So you have had an active and/or stressful day and you lay down to go to bed. Your leg or legs feel a bit twitchy and they won’t relax. Finally, you get to sleep and you are awakened by a really uncomfortable pain in your legs. This happens night after night and finally you cannot deal with it anymore. What is wrong and what can be done?
Restless Legs Syndrome (RLS) is considered by many to be a neurological problem but there are many causes of the condition. So many, in fact, that it’s really tough to categorize the condition into one simple issue. What we need to do is consider any and all factors that could influence the condition and help minimize/eliminate it. The medical approach is to turn to medications to help with the condition, but those have side effects. There are natural ways to address RLS, and to many, it makes sense to start with these before going the medication route.
So, what are some interventions that might help with RLS?
The first thing to recommend is proper fluid intake and electrolytes. Muscle spasms and those ‘Charlie Horse’ feelings that some people get can be due to an electrolyte imbalance. We usually have enough sodium in our diet as most every food has more than enough of it, but we do tend to be deficient in magnesium and many of us don’t get in enough calcium either. A lack of magnesium is considered by many to be a major player in RLS. Calcium is vital as it’s responsible for muscle contraction…and relaxation, for that matter. If our electrolyte levels are not where they should be, we most certainly can get cramping and pain.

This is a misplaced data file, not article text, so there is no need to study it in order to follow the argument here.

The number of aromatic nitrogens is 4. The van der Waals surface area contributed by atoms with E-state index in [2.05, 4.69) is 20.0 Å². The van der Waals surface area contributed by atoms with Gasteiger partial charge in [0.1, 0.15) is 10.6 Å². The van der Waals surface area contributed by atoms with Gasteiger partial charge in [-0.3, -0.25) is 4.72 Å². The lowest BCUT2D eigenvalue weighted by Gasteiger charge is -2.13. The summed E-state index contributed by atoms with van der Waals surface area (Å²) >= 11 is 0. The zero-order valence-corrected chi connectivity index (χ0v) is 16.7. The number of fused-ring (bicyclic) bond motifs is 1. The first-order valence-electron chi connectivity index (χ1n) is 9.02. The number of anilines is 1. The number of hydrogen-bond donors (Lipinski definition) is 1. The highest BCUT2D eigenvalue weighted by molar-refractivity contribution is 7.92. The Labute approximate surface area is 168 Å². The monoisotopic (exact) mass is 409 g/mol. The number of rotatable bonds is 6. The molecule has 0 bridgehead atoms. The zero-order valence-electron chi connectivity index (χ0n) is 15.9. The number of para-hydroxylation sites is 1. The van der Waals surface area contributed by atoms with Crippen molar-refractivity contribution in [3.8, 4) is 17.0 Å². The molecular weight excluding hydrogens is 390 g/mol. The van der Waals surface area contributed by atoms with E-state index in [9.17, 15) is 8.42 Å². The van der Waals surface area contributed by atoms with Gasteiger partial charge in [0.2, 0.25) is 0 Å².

Since we’re discussing calcium, we might as well bring in Vitamin D. Vitamin D has been big in the news as of late due to its effects on not only calcium absorption but also on its positive effects on our immune system, athletic performance, and more. In the case of RLS, there appears to be a connection as well. Vitamin D acts essentially as a steroid, so we know it has profound effects in the body. Make sure you get your levels tested and work to maintain a healthy level of Vitamin D. On that topic, make sure you get enough sunlight as our bodies convert cholesterol into Vitamin D.
One of the earliest supplement interventions recommended for those with RLS was Vitamin E. Even in the 1960s, research was being conducted on its effect on RLS. I found this to be very interesting.
No discussion about the neurological system would be complete without covering the topic of oxidative stress. Oxidative stress refers to the deleterious effects of free radicals in our system. Oxidative stress is linked to everything from stroke to neurodegenerative diseases to most all health conditions. There should not be a question that oxidative stress is a contributing factor to RLS, and if it is, eliminating the stressor along with increasing both water soluble antioxidants and carotenoids (fat soluble antioxidants) should be addressed.
Needless to say, there are a lot of treatment options that offer realistic hopes of remedying the condition of RLS before medication is necessary. There are more options than the list above details but we hope that this provides a good starting point for those who suffer from RLS and wish to try some basic interventions before going for the drug route.
If you have had any successes with natural means of helping RLS, please comment on this blog and share your experience. Thank you.
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